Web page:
#CAREER

What Are The Jobs Of The Future, And Are You Ready For Them?

What are likely to be the most in-demand professions in the next five to 10 years? We asked career experts for their predictions.

By Sasha Gonzales      17 May 2023

The way we work has changed a great deal over the last few decades. Thanks to advances in technology, for instance, certain industries have shrunk while others have boomed; and the demand for manual skills has declined while other skills, like social and analytical, have gained favour. The advent of the Internet changed the way we communicate and get work done, through emails, file-sharing platforms and virtual meetings.

And the world of work will continue to change, perhaps even more rapidly than before. New jobs will be created while others will become irrelevant or obsolete, and new industries will emerge or overlap with existing ones. More and more of us will also work remotely, become independent contractors or engage in “gig” or freelance work as we strive to achieve a greater work-life balance and as employers ditch the standard 9-5 workday for more flexible schedules. 

So, what can you expect if you’re looking to enter the workforce or change careers in the next few years? What jobs will be in demand and what industries will be booming? At the same time, what skills or qualifications will you need to land one of these roles and excel in it? And how can you prepare yourself to be a part of this new future workforce?  

To get the answers, we spoke to Ben So, Career Coach and Founder of Emunah Coaching and Training, and Samantha Ng, a career futurist, career wellness advocate and Founder & Principal Trainer at Project Jobless.

Q: What does the future of work look like?

Samantha: It’s hard to say with confidence what it will look like because things are changing so fast. For example, look at prompt engineering jobs. It was only after the launch of ChatGPT that these jobs grew in demand, and this all took place within six months. It probably makes more sense for us to be attuned to updates in the market, from our own industry or sector to our specific role, in order to understand how skills are evolving.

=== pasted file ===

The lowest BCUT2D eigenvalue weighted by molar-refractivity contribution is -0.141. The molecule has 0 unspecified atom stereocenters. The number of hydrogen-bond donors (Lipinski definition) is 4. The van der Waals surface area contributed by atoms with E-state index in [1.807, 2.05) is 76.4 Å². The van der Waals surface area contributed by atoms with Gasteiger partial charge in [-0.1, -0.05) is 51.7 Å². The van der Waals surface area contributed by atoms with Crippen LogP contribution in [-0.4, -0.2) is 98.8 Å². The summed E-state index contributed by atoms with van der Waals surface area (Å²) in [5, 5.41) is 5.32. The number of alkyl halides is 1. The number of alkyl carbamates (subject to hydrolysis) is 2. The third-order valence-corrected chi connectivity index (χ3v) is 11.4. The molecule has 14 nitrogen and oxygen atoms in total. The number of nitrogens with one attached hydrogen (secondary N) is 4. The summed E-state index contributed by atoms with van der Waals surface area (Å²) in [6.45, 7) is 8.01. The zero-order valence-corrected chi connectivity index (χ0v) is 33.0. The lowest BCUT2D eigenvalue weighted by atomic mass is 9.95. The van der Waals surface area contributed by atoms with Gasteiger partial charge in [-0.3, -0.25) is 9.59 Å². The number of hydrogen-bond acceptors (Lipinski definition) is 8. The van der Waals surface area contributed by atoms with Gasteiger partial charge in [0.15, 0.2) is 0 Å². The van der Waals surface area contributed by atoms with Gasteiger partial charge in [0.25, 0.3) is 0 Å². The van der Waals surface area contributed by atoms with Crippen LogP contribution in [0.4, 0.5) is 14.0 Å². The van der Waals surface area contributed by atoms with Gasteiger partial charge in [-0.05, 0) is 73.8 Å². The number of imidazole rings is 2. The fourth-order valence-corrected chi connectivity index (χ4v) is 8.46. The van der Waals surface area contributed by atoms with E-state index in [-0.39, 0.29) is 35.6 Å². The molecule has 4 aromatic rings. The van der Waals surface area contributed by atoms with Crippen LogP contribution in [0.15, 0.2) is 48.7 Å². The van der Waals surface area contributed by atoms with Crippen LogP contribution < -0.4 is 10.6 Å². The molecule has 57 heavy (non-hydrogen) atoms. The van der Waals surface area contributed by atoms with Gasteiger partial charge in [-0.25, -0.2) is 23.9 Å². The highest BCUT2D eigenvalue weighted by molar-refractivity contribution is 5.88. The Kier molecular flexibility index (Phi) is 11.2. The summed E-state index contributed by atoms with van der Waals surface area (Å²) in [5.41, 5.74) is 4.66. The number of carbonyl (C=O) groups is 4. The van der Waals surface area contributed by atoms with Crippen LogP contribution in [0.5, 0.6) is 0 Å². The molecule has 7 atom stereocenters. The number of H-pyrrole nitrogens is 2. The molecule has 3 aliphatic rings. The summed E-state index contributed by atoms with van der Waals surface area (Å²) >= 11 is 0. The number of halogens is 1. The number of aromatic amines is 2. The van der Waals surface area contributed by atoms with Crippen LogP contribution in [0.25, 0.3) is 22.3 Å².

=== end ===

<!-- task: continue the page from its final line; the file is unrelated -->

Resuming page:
However, if I had to give an overview of the future of work, I’d say that, regardless of your role now, you will definitely need technology (digital) skills to enhance your productivity. If you can’t be a super creator (like the people who write algorithms), you’ll need to be a super user. What will also differentiate someone who’s highly skilled between one who’s not, is their ability to critically assess and think – something that AI (artificial intelligence) isn’t able to do. 

Q: Besides new innovations and advances in technology, what other factors are driving job changes?

Samantha: As consumer behaviours change, more demands are created and these demands are what create new shifts in the job market. For instance, those of us who have been shopping online are now tuning in to live-streaming. So, if you own an online store, you may need to consider how to increase sales and engagement using live streamers. Live streaming is already considered a career. 

As a new generation emerges, needs in the future will be different, too. Since the pandemic, there’s been a bigger emphasis on wellbeing, so jobs that involve helping others achieve good health are growing in popularity.

Read more about the different ways you can upskill and improve your job skills.

Q: What do you think will be the most in-demand professions in the next five to 10 years?

Ben: Here are my top five: 

  1. Cybersecurity
  2. Software Engineer
  3. UX/UI Designer
  4. Allied Healthcare (like an occupational therapist, for example)
  5. Digital/E-commerce Marketer

Q: What skills and qualifications will be required for these jobs?

Ben: 

  1. Cybersecurity: Degree in Computer Science or relevant certificates (e.g.: OSCP, OSWE, CRT), and project management, leadership and communication skills